• Lou Rugani

      (If I had a buck for every Yugo critic who’d never even been in one, I’d buy a Chevrolet Vega.)

  3. Vegaman Dan

    The radio is worth more than the car.

    That said, I kinda want to have something like that to offend people at the car show with.

    Like 7
  4. Dan B

    I was looking to start building my credit in the world in 1986. Because I was (and still am) incredibly cheap, l figured one of these would do it. Only $3300 for a brand new car, l thought. The salesman actually told me if you want a car that lasts longer than the payments, go see my brother at the Nissan/Datsun dealer. I did, his brother was an a$$, so l ended up with a Toyota. It was $500 down and only 24 payments.

    Like 6
    • Dave Mazz

      Dan B, That Yugo dealer’s brother may have had donkey-linked genes, but the dealers advice to consider a Japanese car was spot on. You should send him a basket of muffins at Christmas

  5. Will Fox

    Double it’s value; fill the tank!

  6. Fred W

    Would be quite the conversation piece at a Cars and Coffee, if you can make it there. Thing to do is buy this one and one more for parts. Parts problem solved.

    Like 3
    • Major Thom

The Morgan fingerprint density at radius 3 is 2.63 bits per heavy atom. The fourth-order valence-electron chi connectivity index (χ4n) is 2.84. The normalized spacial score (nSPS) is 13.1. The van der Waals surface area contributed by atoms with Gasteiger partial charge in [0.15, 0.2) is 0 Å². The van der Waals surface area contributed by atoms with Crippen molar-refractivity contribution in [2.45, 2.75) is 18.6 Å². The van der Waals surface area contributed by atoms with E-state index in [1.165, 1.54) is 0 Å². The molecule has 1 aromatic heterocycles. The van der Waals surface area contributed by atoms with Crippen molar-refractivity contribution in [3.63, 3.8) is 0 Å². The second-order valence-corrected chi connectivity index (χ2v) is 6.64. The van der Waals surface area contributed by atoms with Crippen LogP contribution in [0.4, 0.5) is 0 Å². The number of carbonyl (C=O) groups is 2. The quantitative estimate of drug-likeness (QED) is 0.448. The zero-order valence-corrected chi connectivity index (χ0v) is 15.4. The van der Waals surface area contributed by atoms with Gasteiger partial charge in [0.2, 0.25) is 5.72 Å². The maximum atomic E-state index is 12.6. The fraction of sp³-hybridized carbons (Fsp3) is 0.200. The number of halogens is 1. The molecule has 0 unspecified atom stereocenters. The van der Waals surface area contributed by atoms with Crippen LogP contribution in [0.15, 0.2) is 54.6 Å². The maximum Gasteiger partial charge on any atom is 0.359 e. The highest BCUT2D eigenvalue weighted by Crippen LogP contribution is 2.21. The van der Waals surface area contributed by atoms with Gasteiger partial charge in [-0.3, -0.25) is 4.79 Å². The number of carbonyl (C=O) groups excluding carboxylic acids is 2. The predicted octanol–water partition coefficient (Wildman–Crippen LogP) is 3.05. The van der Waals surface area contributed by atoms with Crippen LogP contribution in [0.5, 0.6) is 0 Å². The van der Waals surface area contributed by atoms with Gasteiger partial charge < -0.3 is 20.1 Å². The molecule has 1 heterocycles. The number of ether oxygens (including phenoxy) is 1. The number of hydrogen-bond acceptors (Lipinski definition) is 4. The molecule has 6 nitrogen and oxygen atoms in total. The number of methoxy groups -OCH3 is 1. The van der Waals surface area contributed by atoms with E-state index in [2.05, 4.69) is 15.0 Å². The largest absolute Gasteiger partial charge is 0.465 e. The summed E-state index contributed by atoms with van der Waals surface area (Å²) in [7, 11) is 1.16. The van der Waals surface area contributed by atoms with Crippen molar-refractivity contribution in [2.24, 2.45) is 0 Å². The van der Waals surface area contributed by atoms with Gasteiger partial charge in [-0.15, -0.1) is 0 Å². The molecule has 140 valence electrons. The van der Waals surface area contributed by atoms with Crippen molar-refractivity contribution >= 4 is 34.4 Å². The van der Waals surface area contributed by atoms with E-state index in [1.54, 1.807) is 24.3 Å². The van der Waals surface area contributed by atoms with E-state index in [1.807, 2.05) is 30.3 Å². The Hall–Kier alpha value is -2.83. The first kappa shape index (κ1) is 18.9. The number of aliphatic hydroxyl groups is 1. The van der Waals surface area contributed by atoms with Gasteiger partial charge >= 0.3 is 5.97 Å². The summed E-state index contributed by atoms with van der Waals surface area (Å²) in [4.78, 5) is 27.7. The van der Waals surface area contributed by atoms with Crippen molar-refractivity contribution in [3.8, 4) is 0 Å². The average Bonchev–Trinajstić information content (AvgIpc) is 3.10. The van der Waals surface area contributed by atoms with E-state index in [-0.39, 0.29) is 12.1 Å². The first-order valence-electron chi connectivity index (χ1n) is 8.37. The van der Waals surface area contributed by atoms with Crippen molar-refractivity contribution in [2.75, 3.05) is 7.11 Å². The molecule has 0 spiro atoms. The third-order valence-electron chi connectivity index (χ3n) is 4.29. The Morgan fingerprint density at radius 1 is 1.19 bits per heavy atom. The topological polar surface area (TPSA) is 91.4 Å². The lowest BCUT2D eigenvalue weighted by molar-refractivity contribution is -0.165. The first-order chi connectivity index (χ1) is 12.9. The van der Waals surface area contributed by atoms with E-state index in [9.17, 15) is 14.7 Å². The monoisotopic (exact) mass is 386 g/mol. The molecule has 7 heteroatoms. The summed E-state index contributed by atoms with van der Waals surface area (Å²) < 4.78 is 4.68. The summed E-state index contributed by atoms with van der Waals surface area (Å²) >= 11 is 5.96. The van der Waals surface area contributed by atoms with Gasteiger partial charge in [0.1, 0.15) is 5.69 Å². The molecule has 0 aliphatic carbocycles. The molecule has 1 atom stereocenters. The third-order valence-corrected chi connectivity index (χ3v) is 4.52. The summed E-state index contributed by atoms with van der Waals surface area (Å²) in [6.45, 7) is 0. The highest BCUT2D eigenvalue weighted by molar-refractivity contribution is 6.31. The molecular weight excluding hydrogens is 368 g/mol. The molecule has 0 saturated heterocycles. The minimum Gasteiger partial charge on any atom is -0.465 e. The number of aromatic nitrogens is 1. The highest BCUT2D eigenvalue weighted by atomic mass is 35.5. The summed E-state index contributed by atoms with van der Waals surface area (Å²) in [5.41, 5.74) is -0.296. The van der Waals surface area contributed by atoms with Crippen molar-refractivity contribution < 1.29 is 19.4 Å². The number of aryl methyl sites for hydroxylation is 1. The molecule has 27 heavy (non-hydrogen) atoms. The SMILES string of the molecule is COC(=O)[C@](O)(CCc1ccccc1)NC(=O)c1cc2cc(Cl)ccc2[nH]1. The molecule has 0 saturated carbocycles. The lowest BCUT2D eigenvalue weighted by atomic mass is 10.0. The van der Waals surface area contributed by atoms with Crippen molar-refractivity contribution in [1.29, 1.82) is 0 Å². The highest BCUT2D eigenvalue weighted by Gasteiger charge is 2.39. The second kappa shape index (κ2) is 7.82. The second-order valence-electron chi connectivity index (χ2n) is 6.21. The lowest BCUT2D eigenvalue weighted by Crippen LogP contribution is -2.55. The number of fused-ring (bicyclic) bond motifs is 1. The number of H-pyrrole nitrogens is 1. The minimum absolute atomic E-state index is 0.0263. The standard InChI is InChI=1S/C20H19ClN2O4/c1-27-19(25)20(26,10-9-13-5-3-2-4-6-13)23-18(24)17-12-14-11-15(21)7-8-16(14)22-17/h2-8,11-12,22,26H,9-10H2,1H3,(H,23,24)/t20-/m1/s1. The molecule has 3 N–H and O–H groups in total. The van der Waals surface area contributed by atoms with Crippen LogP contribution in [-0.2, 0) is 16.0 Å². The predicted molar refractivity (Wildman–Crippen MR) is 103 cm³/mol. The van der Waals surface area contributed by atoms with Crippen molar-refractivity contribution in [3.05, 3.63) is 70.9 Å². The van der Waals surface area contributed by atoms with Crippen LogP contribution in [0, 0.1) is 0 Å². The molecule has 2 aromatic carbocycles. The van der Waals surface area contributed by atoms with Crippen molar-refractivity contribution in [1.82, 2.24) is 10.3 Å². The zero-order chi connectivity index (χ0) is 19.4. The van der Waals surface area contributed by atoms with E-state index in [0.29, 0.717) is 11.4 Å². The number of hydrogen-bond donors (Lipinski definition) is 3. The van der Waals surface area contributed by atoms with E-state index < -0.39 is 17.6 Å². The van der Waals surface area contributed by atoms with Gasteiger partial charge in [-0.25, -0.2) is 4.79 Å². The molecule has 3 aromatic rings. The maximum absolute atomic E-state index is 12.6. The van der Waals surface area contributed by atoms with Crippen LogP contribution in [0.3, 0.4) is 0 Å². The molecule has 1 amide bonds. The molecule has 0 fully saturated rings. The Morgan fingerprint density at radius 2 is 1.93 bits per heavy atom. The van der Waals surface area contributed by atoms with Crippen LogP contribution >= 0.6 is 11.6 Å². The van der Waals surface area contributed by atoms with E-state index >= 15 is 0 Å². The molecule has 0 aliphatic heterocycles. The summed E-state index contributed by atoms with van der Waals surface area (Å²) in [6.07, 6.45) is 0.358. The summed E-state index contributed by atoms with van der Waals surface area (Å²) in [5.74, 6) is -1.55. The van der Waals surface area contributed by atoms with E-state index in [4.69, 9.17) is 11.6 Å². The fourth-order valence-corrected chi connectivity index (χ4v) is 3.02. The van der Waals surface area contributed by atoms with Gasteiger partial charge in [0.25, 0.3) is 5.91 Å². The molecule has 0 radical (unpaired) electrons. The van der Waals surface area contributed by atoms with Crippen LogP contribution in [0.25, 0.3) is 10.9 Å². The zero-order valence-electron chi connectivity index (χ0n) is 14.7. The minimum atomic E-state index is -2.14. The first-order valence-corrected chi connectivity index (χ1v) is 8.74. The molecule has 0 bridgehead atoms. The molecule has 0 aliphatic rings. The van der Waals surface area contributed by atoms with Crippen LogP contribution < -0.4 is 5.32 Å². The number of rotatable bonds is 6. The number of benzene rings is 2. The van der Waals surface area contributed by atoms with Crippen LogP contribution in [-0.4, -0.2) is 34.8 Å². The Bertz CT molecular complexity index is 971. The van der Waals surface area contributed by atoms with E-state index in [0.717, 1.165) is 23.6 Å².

Probably not the kind of conversation you would want to be the topic of tho

      • Stu

        I worked for Yugo for several years and literally put thousands of miles on them. I never had a failure of anything, but saw a lot of first time car buyers get theM without understanding that it wasn’t a Cadillac that they were buying. You had to maintain them, and you definitely had to let theM warm up in the winter before driving off. If you didn’t the breather pipe would freeze and suck all the oil out of the engine until it seized up! The early ‘86 models were junk, the factory just didn’t understand what American car buyers demanded, but each year they improved. Just not fast enough to recover from all the jokes and “experts” comments. This one looks ok, rust is a problem, same as Fiats did, but the mileage is just over 6,000 not 60,000. GLWTA

        Like 4
  7. Joe

    Bought a new one in 1987. No radio, no nothing. I remember telling my dad, “How bad can it be? I just want something that goes from point A to point B.”
    It failed to do even that! Paid for 2 1/2 years on it without even owning it. Worst mistake I ever made.

    Like 2
  8. Maverick

    There was a reason for hiding it in barn .definitely was not a money investment.

    Like 3
  9. alphasud Member

    When I worked at the Alfa dealer in the 90’s a fellow tech had one as his daily. He removed the 1.1L and installed a modified Fiat 1.3 with a pair of Weber side drafts. Early front wheel drive cars suffered from torque steer but this was the only car I ever drove that you had to anticipate the torque steer and counter steer before you accelerated! Fastest S**tbox I ever drove though. Like a clown car!